| By J. Robert Parks |
Twenty years ago this week, on May 20, 2002, East Timor, also known as Timor-Leste, became the first newly independent nation of the twenty-first century. Gale In Context: World History includes coverage of this milestone and independence movements around the world.
Roughly the size of the state of Connecticut, East Timor lies on the eastern half of the island of Timor. This was East Timor’s second independence, as it briefly gained that status on November 28, 1975, before its much larger neighbor, Indonesia, invaded nine days later.
East Timor had been a colony of Portugal since the sixteenth century, except for a brief period when it was controlled by Japan during World War II. Because of its colonial heritage, the majority of East Timorese are Catholic, whereas the majority of Indonesians are Muslim. This and other cultural differences contributed to East Timorese pro-independence sentiments.
Indonesia’s invasion in 1975 was part of the Cold War. It was allied with the West, and East Timor’s new government was ruled by a Marxist party that was likely to ally with the Soviet Union. Indonesia invaded East Timor immediately after a visit from U.S. President Gerald Ford and Secretary of State Henry Kissinger, and it is widely believed that the United States gave Indonesia sanction to invade.
Indonesia ruled East Timor for almost 25 years, and conflict between the Indonesian military and pro-independence guerilla organizations was often devastating. It is estimated that 40 percent of the population died between 1975 and 1980 from war-related famine. For years, the United Nations attempted to negotiate peace between the two sides, and two East Timorese, José Ramos-Horta and Bishop Carlos Filipe Ximenes Belo, were awarded the Nobel Peace Prize in 1996 for their efforts toward peace.
The resignation of longtime Indonesian leader Suharto in 1998 opened the way for a referendum in East Timor on August 30, 1999. A massive 98 percent of the country voted, and a majority, 78.5 percent, voted for independence. Despite that overwhelming vote, pro-Indonesian militias immediately sought to upend the result with widespread violence, and many observers believe the militias were backed by the Indonesian military.
Two months later, however, another change in Indonesia’s political leadership finally led to Indonesia recognizing the referendum and agreeing to allow East Timor to become an independent country. Indonesia withdrew its military forces and gave control of the country to the United Nations. Two-and-a-half years later, East Timor became the first new country of the twenty-first century.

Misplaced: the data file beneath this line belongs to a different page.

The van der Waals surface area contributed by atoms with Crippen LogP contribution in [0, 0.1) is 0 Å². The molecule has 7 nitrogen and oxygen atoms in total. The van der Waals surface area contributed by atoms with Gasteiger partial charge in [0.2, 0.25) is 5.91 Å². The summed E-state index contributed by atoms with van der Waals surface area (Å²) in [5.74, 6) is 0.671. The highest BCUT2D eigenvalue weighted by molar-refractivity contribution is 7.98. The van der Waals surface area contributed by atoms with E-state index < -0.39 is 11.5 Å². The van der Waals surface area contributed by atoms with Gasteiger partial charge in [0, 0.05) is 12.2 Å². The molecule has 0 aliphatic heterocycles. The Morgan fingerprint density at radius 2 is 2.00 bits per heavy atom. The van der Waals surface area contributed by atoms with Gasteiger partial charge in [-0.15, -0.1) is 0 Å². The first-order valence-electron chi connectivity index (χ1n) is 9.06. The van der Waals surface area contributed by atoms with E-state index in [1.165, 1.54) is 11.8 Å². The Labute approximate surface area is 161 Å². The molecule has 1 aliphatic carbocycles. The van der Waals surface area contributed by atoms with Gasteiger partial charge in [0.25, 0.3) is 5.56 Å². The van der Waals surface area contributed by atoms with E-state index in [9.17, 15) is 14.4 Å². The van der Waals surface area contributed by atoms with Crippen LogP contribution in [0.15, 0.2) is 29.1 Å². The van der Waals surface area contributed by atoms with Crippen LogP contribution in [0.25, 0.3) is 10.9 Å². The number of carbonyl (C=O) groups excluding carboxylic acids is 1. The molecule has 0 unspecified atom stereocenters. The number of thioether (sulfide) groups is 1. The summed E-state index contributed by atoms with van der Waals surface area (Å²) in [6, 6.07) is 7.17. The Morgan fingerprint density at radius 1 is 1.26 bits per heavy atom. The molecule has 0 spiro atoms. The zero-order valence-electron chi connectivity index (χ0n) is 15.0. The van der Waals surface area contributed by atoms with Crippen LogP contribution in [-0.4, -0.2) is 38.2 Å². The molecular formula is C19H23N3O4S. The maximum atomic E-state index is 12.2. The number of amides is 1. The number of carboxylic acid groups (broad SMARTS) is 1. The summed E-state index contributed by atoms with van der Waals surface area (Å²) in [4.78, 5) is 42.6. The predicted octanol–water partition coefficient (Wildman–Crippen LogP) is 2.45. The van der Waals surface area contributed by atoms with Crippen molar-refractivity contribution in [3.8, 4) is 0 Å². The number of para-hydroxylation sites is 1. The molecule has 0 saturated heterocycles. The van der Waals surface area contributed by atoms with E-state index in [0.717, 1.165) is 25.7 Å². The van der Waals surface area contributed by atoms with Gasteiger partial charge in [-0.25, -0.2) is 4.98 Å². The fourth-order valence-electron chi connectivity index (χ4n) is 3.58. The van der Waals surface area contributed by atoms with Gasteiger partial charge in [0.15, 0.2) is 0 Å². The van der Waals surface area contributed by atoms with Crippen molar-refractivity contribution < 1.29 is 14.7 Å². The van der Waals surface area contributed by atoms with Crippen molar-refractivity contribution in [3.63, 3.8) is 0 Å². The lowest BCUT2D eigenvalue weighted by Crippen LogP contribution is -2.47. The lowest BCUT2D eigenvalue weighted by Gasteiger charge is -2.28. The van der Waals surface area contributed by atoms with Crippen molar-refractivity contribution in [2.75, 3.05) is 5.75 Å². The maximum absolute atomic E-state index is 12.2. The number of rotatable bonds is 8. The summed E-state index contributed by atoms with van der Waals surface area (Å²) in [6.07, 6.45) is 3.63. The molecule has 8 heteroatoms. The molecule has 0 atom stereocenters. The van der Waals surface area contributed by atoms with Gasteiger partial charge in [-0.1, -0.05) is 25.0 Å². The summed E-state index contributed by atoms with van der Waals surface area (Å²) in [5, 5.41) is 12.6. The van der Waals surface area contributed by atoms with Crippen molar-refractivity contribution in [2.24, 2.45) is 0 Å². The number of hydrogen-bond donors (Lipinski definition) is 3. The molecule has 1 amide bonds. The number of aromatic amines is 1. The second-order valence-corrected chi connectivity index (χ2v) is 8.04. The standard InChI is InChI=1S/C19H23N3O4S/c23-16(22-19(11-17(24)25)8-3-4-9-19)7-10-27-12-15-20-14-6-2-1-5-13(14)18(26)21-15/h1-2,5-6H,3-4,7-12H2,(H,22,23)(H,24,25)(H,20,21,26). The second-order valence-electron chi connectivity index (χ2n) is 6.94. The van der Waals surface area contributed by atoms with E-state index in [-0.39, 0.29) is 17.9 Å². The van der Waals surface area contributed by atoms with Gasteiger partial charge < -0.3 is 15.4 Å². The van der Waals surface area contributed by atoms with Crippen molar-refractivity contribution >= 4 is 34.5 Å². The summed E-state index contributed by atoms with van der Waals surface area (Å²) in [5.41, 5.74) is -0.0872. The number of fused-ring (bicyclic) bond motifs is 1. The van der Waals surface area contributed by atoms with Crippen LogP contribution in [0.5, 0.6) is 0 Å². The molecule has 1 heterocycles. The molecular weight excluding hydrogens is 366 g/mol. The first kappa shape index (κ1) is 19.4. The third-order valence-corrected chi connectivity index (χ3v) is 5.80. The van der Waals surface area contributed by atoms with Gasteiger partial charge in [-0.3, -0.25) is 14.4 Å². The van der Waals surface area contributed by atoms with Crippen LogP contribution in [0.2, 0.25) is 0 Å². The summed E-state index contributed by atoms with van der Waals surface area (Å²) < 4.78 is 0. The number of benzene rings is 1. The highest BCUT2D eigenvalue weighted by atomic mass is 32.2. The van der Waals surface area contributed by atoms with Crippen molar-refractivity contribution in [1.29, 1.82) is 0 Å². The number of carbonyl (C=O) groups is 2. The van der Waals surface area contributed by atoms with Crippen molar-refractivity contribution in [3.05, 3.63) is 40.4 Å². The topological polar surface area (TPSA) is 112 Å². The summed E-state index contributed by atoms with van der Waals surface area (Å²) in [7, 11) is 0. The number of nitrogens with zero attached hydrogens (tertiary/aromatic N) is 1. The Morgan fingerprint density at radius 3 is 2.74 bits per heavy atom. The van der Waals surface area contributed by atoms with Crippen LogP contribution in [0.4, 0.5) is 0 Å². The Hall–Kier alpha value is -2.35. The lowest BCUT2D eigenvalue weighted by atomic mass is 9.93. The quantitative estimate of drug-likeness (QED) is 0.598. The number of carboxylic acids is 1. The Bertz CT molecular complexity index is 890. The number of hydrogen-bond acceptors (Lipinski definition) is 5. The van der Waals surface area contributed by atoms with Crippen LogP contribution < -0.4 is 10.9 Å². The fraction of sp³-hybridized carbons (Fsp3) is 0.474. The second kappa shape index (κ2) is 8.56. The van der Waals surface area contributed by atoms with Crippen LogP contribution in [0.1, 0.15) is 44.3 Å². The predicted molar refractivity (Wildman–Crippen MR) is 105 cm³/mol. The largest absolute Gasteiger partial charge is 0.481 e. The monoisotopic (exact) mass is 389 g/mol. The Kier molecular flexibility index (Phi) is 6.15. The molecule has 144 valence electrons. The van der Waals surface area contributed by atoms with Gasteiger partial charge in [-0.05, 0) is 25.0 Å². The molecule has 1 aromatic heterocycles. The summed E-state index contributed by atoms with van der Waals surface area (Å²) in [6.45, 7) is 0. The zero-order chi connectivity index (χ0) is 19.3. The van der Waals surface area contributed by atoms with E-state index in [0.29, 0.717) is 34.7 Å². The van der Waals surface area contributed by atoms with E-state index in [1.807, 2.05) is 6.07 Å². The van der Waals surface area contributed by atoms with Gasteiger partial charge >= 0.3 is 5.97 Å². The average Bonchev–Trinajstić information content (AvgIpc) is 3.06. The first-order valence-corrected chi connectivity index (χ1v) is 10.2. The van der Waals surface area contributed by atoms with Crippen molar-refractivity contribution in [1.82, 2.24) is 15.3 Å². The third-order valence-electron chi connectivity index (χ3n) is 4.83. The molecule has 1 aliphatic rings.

The years following independence weren’t easy for the new nation. Much of its infrastructure had been destroyed in decades of fighting, and its economy was in shambles. Then in 2006, tens of thousands of people fled the country because of a rise in violence and political unrest, which forced the resignation of East Timor’s first prime minister, Mari Alkatiri. In December 2008, a confidential UN memo argued that UN troops shouldn’t be withdrawn, as the country’s government could be on the verge of collapse.
Nonetheless, the East Timor government started assuming more control of its own security starting in 2009, and the UN’s peacekeeping mission in the country officially ended in 2012. In the last decade, the government has instituted policies to root out corruption and embarked on a program to build a modern transportation network. In an encouraging sign of stability, there have been multiple peaceful elections with transfers of power, such as last month, and East Timor has good relations in the 2020s with all its neighbors, including Indonesia. The country is still poor, however―especially compared to many of its neighbors in Southeast Asia. In addition, the government’s public finances are largely reliant on oil, so any fluctuation in the commodity’s price has an outsize impact on the country.
Twenty years after independence, despite significant challenges, East Timor has taken its place in the world community. It joins nations, including several in Africa, that successfully gained independence within the last half-century.
About the Author
J. Robert Parks is a former professor and frequent contributor to Gale InContext: U.S. History and Gale InContext: World History who enjoys thinking about how our understanding of history affects and reflects contemporary culture.